Joel Chandler Harris’s stories were amazingly detailed about everyday slave life, right down to how they made shoe pegs, baked yams and ash cakes. Harris painstakingly wrote his stories in authentic Black dialect, with some words in Gullah.

Harris had a distaste for what he called “the intolerable misrepresentations of the minstrel stage.” For someone without the benefit of modern recording equipment, Harris was surprisingly accurate transcribing dialect as he heard it.

“The difference between real dialect and lingo,” he once said, “is that the first is preservative, while the latter is destructive, of language. Judged by this standard, the Negro dialect is as perfect as any the world ever saw.”

The World Meets Brer Rabbit

The first Uncle Remus tale, “The Story of Mr. Rabbit and Mr. Fox,” appeared in the editorial column under the heading, “Negro Folk Lore.” These columns appeared periodically, but were an immediate success.

The Uncle Remus character had become an aging slave who chose to remain on the plantation after the Civil War. He tells his stories to a little white boy – the son of Miss Sally, a Southern woman, and John Huntingdon, a Union officer. Oddly enough, the audience later learned that Uncle Remus once wounded the Union officer in defense of Miss Sally during the war. Therefore, he stayed on the plantation out of obligation to both the original family and to the wounded officer.

Joel Chandler Harris Hat, Glasses and Typewriter
Photo courtesy of The Wren’s Nest

Like Aesop’s Fables, the characters in Uncle Remus tales were frequently “critters”: Brer Fox, Brer Coon, Brer B’ar, Brer Wolf and so forth. The most popular, of course, was Brer Rabbit, a trickster. His occasionally amoral acts were not always approved of by the narrator.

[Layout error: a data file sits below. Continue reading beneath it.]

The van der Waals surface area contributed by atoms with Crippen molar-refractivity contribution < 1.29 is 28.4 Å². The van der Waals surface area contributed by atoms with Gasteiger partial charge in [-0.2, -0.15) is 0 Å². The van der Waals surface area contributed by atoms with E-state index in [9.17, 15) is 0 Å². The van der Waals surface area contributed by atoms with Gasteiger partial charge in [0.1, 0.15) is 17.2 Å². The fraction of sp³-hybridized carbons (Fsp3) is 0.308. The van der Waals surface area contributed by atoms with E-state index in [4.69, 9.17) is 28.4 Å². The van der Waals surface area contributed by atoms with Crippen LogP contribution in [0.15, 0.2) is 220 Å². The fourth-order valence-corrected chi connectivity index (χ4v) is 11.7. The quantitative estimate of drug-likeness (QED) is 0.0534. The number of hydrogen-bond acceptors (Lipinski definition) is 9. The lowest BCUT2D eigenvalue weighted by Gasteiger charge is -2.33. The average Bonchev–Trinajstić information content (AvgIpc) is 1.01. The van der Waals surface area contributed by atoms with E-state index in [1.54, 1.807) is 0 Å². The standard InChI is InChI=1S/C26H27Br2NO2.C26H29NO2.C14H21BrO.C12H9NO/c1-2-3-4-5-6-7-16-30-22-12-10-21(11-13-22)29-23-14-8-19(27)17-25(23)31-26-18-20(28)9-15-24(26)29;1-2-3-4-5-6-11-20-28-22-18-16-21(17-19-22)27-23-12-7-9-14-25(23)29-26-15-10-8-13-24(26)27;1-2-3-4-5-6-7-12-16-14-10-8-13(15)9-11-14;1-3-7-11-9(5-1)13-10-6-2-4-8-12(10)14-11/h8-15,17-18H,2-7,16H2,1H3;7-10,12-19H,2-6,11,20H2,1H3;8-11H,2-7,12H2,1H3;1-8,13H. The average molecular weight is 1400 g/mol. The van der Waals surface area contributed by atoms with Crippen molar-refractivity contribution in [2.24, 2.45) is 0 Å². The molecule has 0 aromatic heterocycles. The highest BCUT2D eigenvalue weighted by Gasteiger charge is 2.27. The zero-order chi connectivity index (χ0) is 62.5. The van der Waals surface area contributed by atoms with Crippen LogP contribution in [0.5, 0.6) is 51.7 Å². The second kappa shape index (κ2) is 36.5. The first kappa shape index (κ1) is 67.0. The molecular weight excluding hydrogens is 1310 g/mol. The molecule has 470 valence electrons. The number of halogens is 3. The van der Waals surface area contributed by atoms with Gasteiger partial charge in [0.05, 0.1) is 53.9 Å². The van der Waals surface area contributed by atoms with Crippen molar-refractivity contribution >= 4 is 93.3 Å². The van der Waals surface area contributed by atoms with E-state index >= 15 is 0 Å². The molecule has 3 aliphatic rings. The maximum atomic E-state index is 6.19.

But the Uncle Remus tales were meant to be entertaining, not moral lessons. Whenever Joel Chandler Harris intervened in his stories, he would tell his audience (through Uncle Remus) that the animals’ behavior shouldn’t always be considered proper human conduct. And the animals’ actions could be seen as lessons in the art of survival. This was in keeping with African folk tradition, where overt moralizing was rare and stories could be amoral and grim.

A Worldwide Phenomenon

Joel Chandler Harris’s stories found a receptive audience nationwide. Guilt-ridden Southerners wanted to believe slave life in the antebellum South wasn’t so bad. While Northern audiences were introduced to a warm and homely side of plantation life they had never experienced before.

As the Uncle Remus stories grew more popular, Harris collected and published them in an anthology called Uncle Remus: His Songs and His Sayings (1880). The book was an international best seller. Joel Chandler Harris would produce nine more story volumes, preserving 183 distinctive folktales.

Harris never claimed to be the author of these stories, but “only the compiler” of tales he’d heard from others. The Uncle Remus tales were eventually translated into 27 different languages. The man who had modestly dubbed himself a “cornfield journalist” and an “accidental author” was, seemingly overnight, a national celebrity.

A Reluctant Celebrity

Joel Chandler Harris received much luminary attention as an expert on African American folklore. One of his admirers was Mark Twain, who invited Harris to join him on a lucrative joint lecture tour.

In 1902, President Theodore Roosevelt singled out Harris’s work as an important contribution to post-Civil War reunification. Harris was even invited to the White House.

But Joel Chandler Harris was never comfortable with his notoriety. Indeed, the continued pressure to speak publicly made him even more of a recluse. He continued to work for the newspaper until the turn of the 20th century. But his attention drifted more to his family and literary writing.

Harris was a common sight writing on the front porch of The Wren’s Nest, wearing his trademark black felt hat and spitting into his enameled spittoon. In 1900, Harris left the newspaper grind behind for good.

Uncle Remus’s Magazine and Harris’s Death

Harris finally realized his dream of publishing a Southern literary magazine. In 1905, he and his son Julian published the first issue of Uncle Remus’s Magazine. Despite his desire to write different stories, Harris agreed to name the magazine after Uncle Remus to capitalize on his fame. The magazine became another success for Harris, with over 200,000 subscribers.